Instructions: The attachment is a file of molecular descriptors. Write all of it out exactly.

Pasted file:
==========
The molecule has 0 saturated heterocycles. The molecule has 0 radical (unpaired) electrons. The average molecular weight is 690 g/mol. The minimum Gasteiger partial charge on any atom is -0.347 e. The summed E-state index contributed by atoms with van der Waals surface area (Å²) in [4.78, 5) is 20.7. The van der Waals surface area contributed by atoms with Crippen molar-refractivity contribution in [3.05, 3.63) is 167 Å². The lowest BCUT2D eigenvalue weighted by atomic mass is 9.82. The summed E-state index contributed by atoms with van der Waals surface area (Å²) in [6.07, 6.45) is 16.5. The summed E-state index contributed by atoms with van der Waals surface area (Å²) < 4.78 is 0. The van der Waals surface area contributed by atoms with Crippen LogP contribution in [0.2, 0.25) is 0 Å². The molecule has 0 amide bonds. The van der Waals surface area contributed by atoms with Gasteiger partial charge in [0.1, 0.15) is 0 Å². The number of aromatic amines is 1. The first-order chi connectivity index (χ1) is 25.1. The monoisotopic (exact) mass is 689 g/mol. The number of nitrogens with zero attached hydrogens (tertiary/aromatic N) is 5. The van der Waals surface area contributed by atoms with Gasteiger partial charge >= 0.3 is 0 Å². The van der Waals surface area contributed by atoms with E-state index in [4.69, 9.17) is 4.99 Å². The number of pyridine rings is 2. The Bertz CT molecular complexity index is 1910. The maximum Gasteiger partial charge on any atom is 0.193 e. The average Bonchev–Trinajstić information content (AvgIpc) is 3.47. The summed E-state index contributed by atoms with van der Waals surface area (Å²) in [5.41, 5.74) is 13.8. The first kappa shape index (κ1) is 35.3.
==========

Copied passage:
The molecule has 0 saturated heterocycles. The molecule has 0 radical (unpaired) electrons. The average molecular weight is 690 g/mol. The minimum Gasteiger partial charge on any atom is -0.347 e. The summed E-state index contributed by atoms with van der Waals surface area (Å²) in [4.78, 5) is 20.7. The van der Waals surface area contributed by atoms with Crippen molar-refractivity contribution in [3.05, 3.63) is 167 Å². The lowest BCUT2D eigenvalue weighted by atomic mass is 9.82. The summed E-state index contributed by atoms with van der Waals surface area (Å²) in [6.07, 6.45) is 16.5. The summed E-state index contributed by atoms with van der Waals surface area (Å²) < 4.78 is 0. The van der Waals surface area contributed by atoms with Crippen LogP contribution in [0.2, 0.25) is 0 Å². The molecule has 0 amide bonds. The van der Waals surface area contributed by atoms with Gasteiger partial charge in [0.1, 0.15) is 0 Å². The number of aromatic amines is 1. The first-order chi connectivity index (χ1) is 25.1. The monoisotopic (exact) mass is 689 g/mol. The number of nitrogens with zero attached hydrogens (tertiary/aromatic N) is 5. The van der Waals surface area contributed by atoms with Gasteiger partial charge >= 0.3 is 0 Å². The van der Waals surface area contributed by atoms with E-state index in [4.69, 9.17) is 4.99 Å². The number of pyridine rings is 2. The Bertz CT molecular complexity index is 1910. The maximum Gasteiger partial charge on any atom is 0.193 e. The average Bonchev–Trinajstić information content (AvgIpc) is 3.47. The summed E-state index contributed by atoms with van der Waals surface area (Å²) in [5.41, 5.74) is 13.8. The first kappa shape index (κ1) is 35.3.